DC Oshawa campus getting napping area

The new Centre for Collaborative Education, being built to replace the old Simcoe Building, will include a napping area for students.

Napping areas in colleges and universities are a new trend in helping to combat stressed out and tired students.

Schools across North America, such as Algonquin College, have added them after they found an increased number of students sleeping in libraries.

Colleges and universities have taken varied approaches to setting up their napping spaces, from monitored rooms with couches or beds to sleeping tubes and futuristic napping pods called EnergyPod.

“They are very well used and very popular,” says Don MacRae, managerf Administrative Services at Algonquin College. “Students are loving them.”

Many schools are testing them out to see what the demand will be. While it’s well known that finals are a stressful time, research suggests the entire school year is stressful and leaves students vulnerable to becoming sleep deprived.

“On a weekday, probably 7-8 hours, depending on what time I get to bed,” says Amy Johnston, a second year Fine Arts student at Durham College. “At school, I’m always half asleep.”

“At school, I’m always half asleep.”

College students need anywhere from seven to nine hours of sleep every night, according to the Better Sleep Council Canada, but with a cultural acceptance of pulling late nights and all-nighters, students just aren’t getting the sleep they need.

The National Institutes of Health say college students are one of the most sleep-deprived populations. Not only does sleep deficiency cause problems reacting and focusing, it can also impact your ability to learn, according to the National Heart, Lung and Blood Institute.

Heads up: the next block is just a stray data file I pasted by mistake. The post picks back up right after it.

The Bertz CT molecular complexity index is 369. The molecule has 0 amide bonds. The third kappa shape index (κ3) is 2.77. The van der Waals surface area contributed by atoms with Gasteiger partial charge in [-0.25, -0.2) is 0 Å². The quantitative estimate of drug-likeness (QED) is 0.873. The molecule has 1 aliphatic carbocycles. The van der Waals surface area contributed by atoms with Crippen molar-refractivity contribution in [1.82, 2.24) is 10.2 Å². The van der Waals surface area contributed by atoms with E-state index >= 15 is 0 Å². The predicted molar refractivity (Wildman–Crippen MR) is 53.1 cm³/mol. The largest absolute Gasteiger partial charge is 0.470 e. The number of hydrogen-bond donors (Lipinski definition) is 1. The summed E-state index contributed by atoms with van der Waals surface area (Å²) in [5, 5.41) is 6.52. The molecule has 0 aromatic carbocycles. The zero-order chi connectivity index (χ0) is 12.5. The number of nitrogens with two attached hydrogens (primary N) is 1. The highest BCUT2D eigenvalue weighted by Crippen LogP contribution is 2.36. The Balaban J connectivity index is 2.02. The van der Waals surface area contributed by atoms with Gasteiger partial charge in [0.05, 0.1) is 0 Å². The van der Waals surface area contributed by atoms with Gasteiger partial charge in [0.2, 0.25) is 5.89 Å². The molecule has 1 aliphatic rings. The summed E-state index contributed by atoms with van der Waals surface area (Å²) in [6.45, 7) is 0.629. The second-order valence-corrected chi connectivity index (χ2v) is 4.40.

It says sleep deficiency also weakens your immune system, leaving you more likely to get sick and can make you vulnerable to mental health problems such as anxiety and depression.

While naps are a good short-term fix to sleep deficiency, the real solution is just getting more sleep at night. A regular sleeping pattern is recommended for best results.

While taking a nap during the day might help you stay focused, overdoing it or sleeping too close to bed time just might make it worse. Past the 20 to 30-minute sweet spot for napping you run the risk of hitting a similar state of sleep as you do when you sleep at night, leaving you groggy and making it harder for you to get up, says the National Sleep Foundation.

Still, early morning or long breaks between classes may bring out the temptation to nap, especially when you’ve been up late working on assignments or studying. Naps are shown to bring down stress levels while increasing productivity, according to a University of Kansas study.

The napping areas trend has even extended into the workplace. HootSuite and Intuit in Canada have added them into their buildings saying letting employees catch a quick nap will boost productivity rather than leave them falling asleep at their desks.

For now, Durham College has private study rooms that you can book or drop by to get some quiet studying done and a Zen room for meditation. If you don’t live on campus, you’re out of luck for a place to grab a couple zzzs until the CFCE is built.

“When I am feeling tired, which is most of the time, I’ll just go sleep for an hour or two.” Johnston says. “So If I had somewhere I could nap in the middle of the day that would help a lot.”